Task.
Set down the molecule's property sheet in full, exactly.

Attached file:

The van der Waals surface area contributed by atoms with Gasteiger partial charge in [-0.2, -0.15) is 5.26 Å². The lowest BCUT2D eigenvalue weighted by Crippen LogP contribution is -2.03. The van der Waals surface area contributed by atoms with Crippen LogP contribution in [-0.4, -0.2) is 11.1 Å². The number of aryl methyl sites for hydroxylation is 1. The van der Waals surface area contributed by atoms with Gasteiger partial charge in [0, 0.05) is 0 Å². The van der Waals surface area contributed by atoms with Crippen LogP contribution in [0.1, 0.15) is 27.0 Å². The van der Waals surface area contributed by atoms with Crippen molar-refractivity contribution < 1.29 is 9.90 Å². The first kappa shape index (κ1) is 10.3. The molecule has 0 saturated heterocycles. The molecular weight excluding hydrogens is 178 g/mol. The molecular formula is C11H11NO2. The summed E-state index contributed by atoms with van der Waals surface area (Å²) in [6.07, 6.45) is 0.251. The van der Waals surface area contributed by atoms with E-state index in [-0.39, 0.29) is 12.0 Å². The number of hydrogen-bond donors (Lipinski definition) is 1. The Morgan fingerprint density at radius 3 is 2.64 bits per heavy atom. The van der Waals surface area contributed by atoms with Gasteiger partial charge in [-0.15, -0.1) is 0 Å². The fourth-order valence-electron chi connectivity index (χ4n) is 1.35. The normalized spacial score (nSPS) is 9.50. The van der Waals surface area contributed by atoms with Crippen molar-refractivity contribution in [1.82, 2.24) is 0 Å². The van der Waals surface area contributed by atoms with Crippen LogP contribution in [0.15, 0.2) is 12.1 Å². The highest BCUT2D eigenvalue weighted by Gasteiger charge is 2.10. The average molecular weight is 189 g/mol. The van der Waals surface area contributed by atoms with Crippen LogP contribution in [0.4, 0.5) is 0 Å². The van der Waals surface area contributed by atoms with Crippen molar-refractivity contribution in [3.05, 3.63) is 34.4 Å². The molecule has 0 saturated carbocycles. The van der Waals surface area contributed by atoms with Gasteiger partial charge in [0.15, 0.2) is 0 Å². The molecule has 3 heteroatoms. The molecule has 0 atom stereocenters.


The van der Waals surface area contributed by atoms with Gasteiger partial charge in [-0.2, -0.15) is 5.26 Å². The lowest BCUT2D eigenvalue weighted by Crippen LogP contribution is -2.03. The van der Waals surface area contributed by atoms with Crippen LogP contribution in [-0.4, -0.2) is 11.1 Å². The number of aryl methyl sites for hydroxylation is 1. The van der Waals surface area contributed by atoms with Gasteiger partial charge in [0, 0.05) is 0 Å². The van der Waals surface area contributed by atoms with Crippen LogP contribution in [0.1, 0.15) is 27.0 Å². The van der Waals surface area contributed by atoms with Crippen molar-refractivity contribution < 1.29 is 9.90 Å². The first kappa shape index (κ1) is 10.3. The molecule has 0 saturated heterocycles. The molecular weight excluding hydrogens is 178 g/mol. The molecular formula is C11H11NO2. The summed E-state index contributed by atoms with van der Waals surface area (Å²) in [6.07, 6.45) is 0.251. The van der Waals surface area contributed by atoms with E-state index in [-0.39, 0.29) is 12.0 Å². The number of hydrogen-bond donors (Lipinski definition) is 1. The Morgan fingerprint density at radius 3 is 2.64 bits per heavy atom. The van der Waals surface area contributed by atoms with Gasteiger partial charge in [-0.15, -0.1) is 0 Å². The fourth-order valence-electron chi connectivity index (χ4n) is 1.35. The normalized spacial score (nSPS) is 9.50. The van der Waals surface area contributed by atoms with Crippen molar-refractivity contribution in [1.82, 2.24) is 0 Å². The van der Waals surface area contributed by atoms with Crippen LogP contribution in [0.15, 0.2) is 12.1 Å². The highest BCUT2D eigenvalue weighted by Gasteiger charge is 2.10. The average molecular weight is 189 g/mol. The van der Waals surface area contributed by atoms with Crippen LogP contribution in [0.4, 0.5) is 0 Å². The van der Waals surface area contributed by atoms with Crippen molar-refractivity contribution in [3.05, 3.63) is 34.4 Å². The molecule has 0 saturated carbocycles. The van der Waals surface area contributed by atoms with Gasteiger partial charge in [0.15, 0.2) is 0 Å². The molecule has 3 heteroatoms. The molecule has 0 atom stereocenters.